by David Lerner
At first, I went to see the leopard. And in my head, I’d already panned out the meet. I knew he’d bare his teeth and straighten his stride. His yellow and blackened tail weaving through air like a diver in deep waters. He’d walk around with widened paws and a black thin lip. He’d go and smile, almost, as he’d see me hunched near his cage. The windows are tinted with saliva, of which was his. The other side has ample hand, cheek, and stomach prints. He had grown up here, and he was old now, but once… If only these people knew what he was capable of. He’d rip the guts out of stray chickens, a blood-eating grin dripping red muck into rain-hampered dirt. He’d take them like spaghetti, munching into live prey.
People would ask for the staff, shield children’s eyes, or waddle away uncomfortably. They’d gasp and “awh” and be impressed or take photos, videos, and snaps. Whatever kids those days used.
I’m old now. I know the leopard. Know him deeply and honestly. He walks around me like any other prey, but when I crouch, he does too.
When I sit, he hunches forward. And when I jump, he slams the glass enclosure with his head.
If he could talk, he’d hiss. And if he could chew, he would. He hasn’t got any front teeth.
He does eventually speak. It’s a mean sound, rusty. He smiles at me and offers me his hand through a barred window. I touch, and he snarls. And laughs. And sits. He motions me over again, and I walk slowly back.
He tells me he’s angry. He’s been betrayed by the zoo. He hasn’t been receiving enough food these past days. Months. It’s been diminishing slowly. First the birds, then the fish. Now it’s all dry stuff. Dry stuff. For a leopard. He’s frantic, pacing now. It’s all vegetarian, he’s certain. It’s that Lenny FUCK. He’s got it out for him. He’s got it out for every damned animal in this zoo, but Lenny, “Oh, that fat pancake. I’d smatter him with dirt and dig with my paws. I’d wreck him before his caretakers. He wouldn’t see it coming,” and the Leopard swipes air, yellow fangs alone in a foul-smelling mouth. He stops. He sits back down, eyes closed-in on a worm on the ground.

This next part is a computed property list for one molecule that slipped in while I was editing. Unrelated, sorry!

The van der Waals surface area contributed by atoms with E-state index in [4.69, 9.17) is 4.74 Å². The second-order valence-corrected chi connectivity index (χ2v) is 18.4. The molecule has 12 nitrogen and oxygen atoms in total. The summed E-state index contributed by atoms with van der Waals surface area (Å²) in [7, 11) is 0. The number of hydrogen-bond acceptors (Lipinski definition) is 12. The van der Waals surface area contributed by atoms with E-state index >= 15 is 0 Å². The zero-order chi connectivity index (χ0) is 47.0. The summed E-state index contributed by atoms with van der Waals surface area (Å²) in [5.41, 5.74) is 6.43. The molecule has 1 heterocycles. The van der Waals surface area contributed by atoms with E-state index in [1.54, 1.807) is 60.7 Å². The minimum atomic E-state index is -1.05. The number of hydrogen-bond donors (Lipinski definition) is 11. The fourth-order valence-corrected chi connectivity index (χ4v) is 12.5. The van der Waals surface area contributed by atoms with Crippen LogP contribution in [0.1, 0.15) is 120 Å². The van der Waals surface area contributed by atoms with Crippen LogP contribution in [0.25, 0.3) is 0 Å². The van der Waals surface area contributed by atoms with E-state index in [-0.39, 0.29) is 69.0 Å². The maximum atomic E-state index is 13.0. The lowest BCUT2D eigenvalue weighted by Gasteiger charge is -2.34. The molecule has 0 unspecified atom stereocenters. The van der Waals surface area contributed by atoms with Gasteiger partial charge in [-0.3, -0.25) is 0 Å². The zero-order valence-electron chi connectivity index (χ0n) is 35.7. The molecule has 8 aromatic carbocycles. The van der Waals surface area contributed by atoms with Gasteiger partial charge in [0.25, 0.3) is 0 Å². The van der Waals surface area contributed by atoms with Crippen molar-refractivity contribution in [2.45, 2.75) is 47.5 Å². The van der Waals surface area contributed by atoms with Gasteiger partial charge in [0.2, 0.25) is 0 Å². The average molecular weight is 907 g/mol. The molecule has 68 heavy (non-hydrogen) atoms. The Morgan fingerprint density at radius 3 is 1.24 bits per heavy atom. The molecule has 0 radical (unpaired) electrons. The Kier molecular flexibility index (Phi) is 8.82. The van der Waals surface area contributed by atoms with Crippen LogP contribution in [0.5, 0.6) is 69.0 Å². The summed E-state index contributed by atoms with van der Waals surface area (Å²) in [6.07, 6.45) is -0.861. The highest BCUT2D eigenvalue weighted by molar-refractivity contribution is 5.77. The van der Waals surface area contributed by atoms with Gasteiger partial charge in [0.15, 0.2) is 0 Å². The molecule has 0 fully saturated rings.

The next animal I visit is the parrot, and he’s a small one indeed. The smallest in the world, I’ve heard. I looked him up and down, and forget his name, his colors, his dialect. His mouth opens and no words come out. I hear sounds. I’m not enjoying his presence, and even take a step back. He speaks louder. I walk away. Echos lurk my ears for a while.
I catch the Hyena, napping. It opens a lazy eye, red uncharacteristic vessels cruising across it, and yawns. “Have you gotten my blankets from the washer, Andy?”
“Have you gotten my pillows?”
I watch it for a second, as it dozes off to sleep. It lays on its back, sounding the alarm.
I found the Macao, needle in hand. They shave each for that. The rubber they use to find veins is slung from a branch in the enclosure. Another Macao comes to view, and they start fucking. The first grabs the bars as I hear a visitor laughing at this inappropriate workplace conduct. I assure him we don’t have any female Macaos after he asks multiple times if there’ll be babies.
On the other side of the yard, there’s an Orangutan, staring down its female counterpart. There’s not much conversation there, just an occasional twitch to her, and a twitch away from him, by her. He returns to being deep in thought like he always is, eyes big in worry toward a blue cloudless sky.
I walk alone, feeling wind pecker at my ribcage. I enter the main yard, passing by the information center I’ve been asked about ten times today. The wind continues to howl slurs.
I walk by the big tree. Its branches have been cut off and fed to elephants.
Finally, I find myself within the lion’s den and hear it. The tearing of flesh, and the ravaging of consciousness. He’s been chewing for a while, the females tamed by his size, stroking his fur with their noses as he crunches bone, after bone, after bone. He’s done and sits, and rolls on his side, whipping his tail annoyingly. I decide I’d let him digest before attempting conversation. Out of courtesy. But he opens his mouth, and puffs air from his nose. He asks for a toothpick and what I’m doing in his den. One of the females giggles.
“Woher kommst du?”
The zoo, I answer.
“Was willst du?”, he breathes.
I want… I want you to stop. You’ve eaten enough, let the others have some.
And at that, he gets up, and everyone disperses. He snags a piece off the carcass, dead zebra eyes meeting the ceiling. There’s not much left. The cubs stare.
He paws to me, stepping to the side of a sharp stone on the ground, chewing. Mincing.
And he asks, “Wie hast du letzte Nacht geschlafen?”
My sleep? It was okay. What does that have to do with anything?
He grins, and like that, my eyes meet the ceiling. There’s a fan there that’s plugged in right now. A few of its wires are sticking out. The king is having none of it, but has decided to slumber into the deepest, most comfortable sleep of his life. He dreams of men and their antics, of monkeys with little robots, and most of all, of a soft bed of straw and the sound of limbs being dismembered.